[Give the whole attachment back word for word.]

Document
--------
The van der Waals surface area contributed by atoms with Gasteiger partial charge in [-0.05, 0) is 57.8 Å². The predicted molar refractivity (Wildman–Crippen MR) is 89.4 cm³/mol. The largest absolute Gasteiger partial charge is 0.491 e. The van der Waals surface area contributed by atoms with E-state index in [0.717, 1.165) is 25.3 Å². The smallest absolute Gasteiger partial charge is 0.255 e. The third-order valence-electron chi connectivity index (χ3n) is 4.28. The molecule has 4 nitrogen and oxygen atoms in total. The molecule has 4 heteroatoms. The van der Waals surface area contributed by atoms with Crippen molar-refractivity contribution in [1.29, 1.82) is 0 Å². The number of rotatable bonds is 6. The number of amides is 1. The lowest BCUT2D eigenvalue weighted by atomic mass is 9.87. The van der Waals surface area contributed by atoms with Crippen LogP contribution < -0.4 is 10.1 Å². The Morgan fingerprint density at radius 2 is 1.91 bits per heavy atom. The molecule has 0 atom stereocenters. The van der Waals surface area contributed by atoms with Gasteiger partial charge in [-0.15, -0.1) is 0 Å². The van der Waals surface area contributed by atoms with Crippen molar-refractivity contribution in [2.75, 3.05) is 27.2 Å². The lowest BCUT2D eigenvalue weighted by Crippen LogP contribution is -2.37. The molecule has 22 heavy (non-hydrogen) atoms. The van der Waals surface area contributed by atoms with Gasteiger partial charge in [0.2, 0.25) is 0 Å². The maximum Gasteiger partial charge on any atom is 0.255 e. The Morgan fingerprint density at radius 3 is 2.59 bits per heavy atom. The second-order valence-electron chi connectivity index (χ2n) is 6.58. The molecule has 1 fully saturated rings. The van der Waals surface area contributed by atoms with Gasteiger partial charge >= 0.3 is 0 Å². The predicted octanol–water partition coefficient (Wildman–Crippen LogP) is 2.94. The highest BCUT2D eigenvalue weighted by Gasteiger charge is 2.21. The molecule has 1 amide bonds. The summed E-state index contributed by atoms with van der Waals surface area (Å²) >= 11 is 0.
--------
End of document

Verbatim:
The van der Waals surface area contributed by atoms with Gasteiger partial charge in [-0.05, 0) is 57.8 Å². The predicted molar refractivity (Wildman–Crippen MR) is 89.4 cm³/mol. The largest absolute Gasteiger partial charge is 0.491 e. The van der Waals surface area contributed by atoms with E-state index in [0.717, 1.165) is 25.3 Å². The smallest absolute Gasteiger partial charge is 0.255 e. The third-order valence-electron chi connectivity index (χ3n) is 4.28. The molecule has 4 nitrogen and oxygen atoms in total. The molecule has 4 heteroatoms. The van der Waals surface area contributed by atoms with Crippen molar-refractivity contribution in [1.29, 1.82) is 0 Å². The number of rotatable bonds is 6. The number of amides is 1. The lowest BCUT2D eigenvalue weighted by atomic mass is 9.87. The van der Waals surface area contributed by atoms with Crippen LogP contribution < -0.4 is 10.1 Å². The Morgan fingerprint density at radius 2 is 1.91 bits per heavy atom. The molecule has 0 atom stereocenters. The van der Waals surface area contributed by atoms with Gasteiger partial charge in [-0.15, -0.1) is 0 Å². The van der Waals surface area contributed by atoms with Crippen molar-refractivity contribution in [2.75, 3.05) is 27.2 Å². The lowest BCUT2D eigenvalue weighted by Crippen LogP contribution is -2.37. The molecule has 22 heavy (non-hydrogen) atoms. The van der Waals surface area contributed by atoms with Gasteiger partial charge in [0.2, 0.25) is 0 Å². The maximum Gasteiger partial charge on any atom is 0.255 e. The Morgan fingerprint density at radius 3 is 2.59 bits per heavy atom. The second-order valence-electron chi connectivity index (χ2n) is 6.58. The molecule has 1 fully saturated rings. The van der Waals surface area contributed by atoms with Gasteiger partial charge >= 0.3 is 0 Å². The predicted octanol–water partition coefficient (Wildman–Crippen LogP) is 2.94. The highest BCUT2D eigenvalue weighted by Gasteiger charge is 2.21. The molecule has 1 amide bonds. The summed E-state index contributed by atoms with van der Waals surface area (Å²) >= 11 is 0.